John Parry: Pass interference review opens Pandora’s Box

Josh Alper
ProFootball Talk on NBC Sports

John Parry retired as an NFL referee after officiating Super Bowl LIII, so he won’t ever work a game that includes a replay review to determine whether a pass interference foul occurred during a play.

Parry’s final game featured an incomplete pass to Rams wideout Brandin Cooks while he was covered and contacted by Patriots cornerback Stephon Gilmore. No flag was thrown on the play, but NFL senior V.P. of officiating Al Riveron has said that it would be a foul if reviewed under the rule adopted this offseason.

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In an interview with Jonathan Jones of SI.com, Parry agreed there was contact but doesn’t believe it significantly hindered Cooks’ ability to catch the ball. He also doesn’t seem to believe that the move to a rule that would turn the play into a penalty is a step in the right direction.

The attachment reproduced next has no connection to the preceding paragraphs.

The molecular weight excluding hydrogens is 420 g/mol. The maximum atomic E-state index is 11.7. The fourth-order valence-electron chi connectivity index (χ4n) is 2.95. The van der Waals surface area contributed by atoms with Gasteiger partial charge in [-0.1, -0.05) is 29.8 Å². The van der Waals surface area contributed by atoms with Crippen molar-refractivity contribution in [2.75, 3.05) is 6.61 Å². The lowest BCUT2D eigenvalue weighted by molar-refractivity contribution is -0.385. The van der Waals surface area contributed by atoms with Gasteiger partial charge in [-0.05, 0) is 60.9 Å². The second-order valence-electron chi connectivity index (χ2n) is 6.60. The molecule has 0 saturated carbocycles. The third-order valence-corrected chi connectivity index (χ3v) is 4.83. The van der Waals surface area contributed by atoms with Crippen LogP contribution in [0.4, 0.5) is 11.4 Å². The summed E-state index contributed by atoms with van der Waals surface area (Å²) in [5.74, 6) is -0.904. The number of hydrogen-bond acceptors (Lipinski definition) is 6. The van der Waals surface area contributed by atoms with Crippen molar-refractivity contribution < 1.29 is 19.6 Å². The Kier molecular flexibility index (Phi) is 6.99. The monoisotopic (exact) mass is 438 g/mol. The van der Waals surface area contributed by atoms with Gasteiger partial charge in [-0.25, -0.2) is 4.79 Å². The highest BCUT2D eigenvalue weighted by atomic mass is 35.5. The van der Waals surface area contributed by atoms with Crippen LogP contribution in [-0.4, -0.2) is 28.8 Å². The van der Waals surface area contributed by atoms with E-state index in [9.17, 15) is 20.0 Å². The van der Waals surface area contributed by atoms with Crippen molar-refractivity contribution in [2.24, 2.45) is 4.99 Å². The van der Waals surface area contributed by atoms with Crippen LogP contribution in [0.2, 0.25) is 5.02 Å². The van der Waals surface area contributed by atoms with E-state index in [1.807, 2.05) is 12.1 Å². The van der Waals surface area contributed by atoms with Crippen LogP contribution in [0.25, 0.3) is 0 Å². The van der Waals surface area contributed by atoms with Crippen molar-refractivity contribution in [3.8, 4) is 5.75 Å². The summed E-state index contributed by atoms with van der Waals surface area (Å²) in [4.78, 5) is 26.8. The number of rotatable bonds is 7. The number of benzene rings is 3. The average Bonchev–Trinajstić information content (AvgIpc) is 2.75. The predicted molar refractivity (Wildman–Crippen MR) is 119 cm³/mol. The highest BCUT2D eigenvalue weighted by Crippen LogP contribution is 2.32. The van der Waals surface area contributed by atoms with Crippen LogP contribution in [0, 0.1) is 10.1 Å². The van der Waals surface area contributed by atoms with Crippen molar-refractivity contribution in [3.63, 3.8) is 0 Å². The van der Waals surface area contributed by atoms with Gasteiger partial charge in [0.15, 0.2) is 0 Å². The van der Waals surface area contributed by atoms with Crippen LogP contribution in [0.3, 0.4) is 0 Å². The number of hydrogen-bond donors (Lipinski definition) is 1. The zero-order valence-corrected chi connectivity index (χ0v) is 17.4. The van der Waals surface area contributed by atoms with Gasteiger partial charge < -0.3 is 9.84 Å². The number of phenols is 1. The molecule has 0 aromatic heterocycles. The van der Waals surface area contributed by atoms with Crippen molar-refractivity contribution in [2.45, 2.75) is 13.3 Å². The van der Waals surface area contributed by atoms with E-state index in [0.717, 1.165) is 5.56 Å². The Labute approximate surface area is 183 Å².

“What do I think of it? I’ve wrestled with this since late February from being involved with the competition committee, and I don’t think a day goes by where I wonder is this good? Could this be done differently? Is there a better way? I have tried to convince myself that where we’re headed is good. I can’t get there, I just can’t get there. I’m struggling with it. . . . People talk about sky judge, well both teams have five to eight assistants in a booth with video. They’re the best sky judges we have. So we kind of already have that but no one talks about it in that way. Then you get to what do we look at? Pass interference or player-safety fouls or what? It’s Pandora’s Box that they’ve opened.”

Parry will be working for ESPN as a rules analyst this season, which means we’ll likely be hearing from him about this rule several more times before the year is out.

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